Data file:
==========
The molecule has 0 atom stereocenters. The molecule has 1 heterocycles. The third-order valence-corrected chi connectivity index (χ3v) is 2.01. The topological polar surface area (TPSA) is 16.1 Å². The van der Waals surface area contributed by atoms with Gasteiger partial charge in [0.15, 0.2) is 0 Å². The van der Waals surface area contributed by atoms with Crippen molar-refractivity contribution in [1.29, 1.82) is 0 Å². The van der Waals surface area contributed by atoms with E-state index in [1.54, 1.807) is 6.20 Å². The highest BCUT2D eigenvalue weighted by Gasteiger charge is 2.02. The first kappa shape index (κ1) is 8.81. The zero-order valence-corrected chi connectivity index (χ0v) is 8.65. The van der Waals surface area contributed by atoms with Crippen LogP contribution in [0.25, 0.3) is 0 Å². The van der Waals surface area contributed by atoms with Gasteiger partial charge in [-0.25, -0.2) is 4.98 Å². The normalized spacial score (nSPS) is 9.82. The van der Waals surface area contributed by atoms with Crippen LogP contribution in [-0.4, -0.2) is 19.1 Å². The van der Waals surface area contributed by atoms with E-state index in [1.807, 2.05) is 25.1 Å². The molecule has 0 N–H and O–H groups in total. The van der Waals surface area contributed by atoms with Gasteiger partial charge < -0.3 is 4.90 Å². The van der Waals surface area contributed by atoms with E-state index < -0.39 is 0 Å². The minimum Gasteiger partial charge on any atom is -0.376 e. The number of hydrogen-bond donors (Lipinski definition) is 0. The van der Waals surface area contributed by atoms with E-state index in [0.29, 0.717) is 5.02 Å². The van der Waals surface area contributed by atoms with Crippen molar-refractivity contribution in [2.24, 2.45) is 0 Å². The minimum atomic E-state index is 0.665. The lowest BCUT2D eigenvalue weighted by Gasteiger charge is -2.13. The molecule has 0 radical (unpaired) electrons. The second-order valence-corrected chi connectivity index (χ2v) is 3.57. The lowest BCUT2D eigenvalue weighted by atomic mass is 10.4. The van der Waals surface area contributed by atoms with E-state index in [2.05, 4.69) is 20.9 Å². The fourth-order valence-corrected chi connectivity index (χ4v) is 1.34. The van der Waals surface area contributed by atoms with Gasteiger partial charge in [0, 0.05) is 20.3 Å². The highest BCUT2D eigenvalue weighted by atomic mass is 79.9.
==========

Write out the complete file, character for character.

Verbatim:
The molecule has 0 atom stereocenters. The molecule has 1 heterocycles. The third-order valence-corrected chi connectivity index (χ3v) is 2.01. The topological polar surface area (TPSA) is 16.1 Å². The van der Waals surface area contributed by atoms with Gasteiger partial charge in [0.15, 0.2) is 0 Å². The van der Waals surface area contributed by atoms with Crippen molar-refractivity contribution in [1.29, 1.82) is 0 Å². The van der Waals surface area contributed by atoms with E-state index in [1.54, 1.807) is 6.20 Å². The highest BCUT2D eigenvalue weighted by Gasteiger charge is 2.02. The first kappa shape index (κ1) is 8.81. The zero-order valence-corrected chi connectivity index (χ0v) is 8.65. The van der Waals surface area contributed by atoms with Crippen LogP contribution in [0.25, 0.3) is 0 Å². The van der Waals surface area contributed by atoms with Gasteiger partial charge in [-0.25, -0.2) is 4.98 Å². The normalized spacial score (nSPS) is 9.82. The van der Waals surface area contributed by atoms with Crippen LogP contribution in [-0.4, -0.2) is 19.1 Å². The van der Waals surface area contributed by atoms with E-state index in [1.807, 2.05) is 25.1 Å². The molecule has 0 N–H and O–H groups in total. The van der Waals surface area contributed by atoms with Gasteiger partial charge < -0.3 is 4.90 Å². The van der Waals surface area contributed by atoms with E-state index < -0.39 is 0 Å². The minimum Gasteiger partial charge on any atom is -0.376 e. The number of hydrogen-bond donors (Lipinski definition) is 0. The van der Waals surface area contributed by atoms with E-state index in [0.29, 0.717) is 5.02 Å². The van der Waals surface area contributed by atoms with Crippen molar-refractivity contribution in [2.24, 2.45) is 0 Å². The minimum atomic E-state index is 0.665. The lowest BCUT2D eigenvalue weighted by Gasteiger charge is -2.13. The molecule has 0 radical (unpaired) electrons. The second-order valence-corrected chi connectivity index (χ2v) is 3.57. The lowest BCUT2D eigenvalue weighted by atomic mass is 10.4. The van der Waals surface area contributed by atoms with E-state index in [2.05, 4.69) is 20.9 Å². The fourth-order valence-corrected chi connectivity index (χ4v) is 1.34. The van der Waals surface area contributed by atoms with Gasteiger partial charge in [0, 0.05) is 20.3 Å². The highest BCUT2D eigenvalue weighted by atomic mass is 79.9.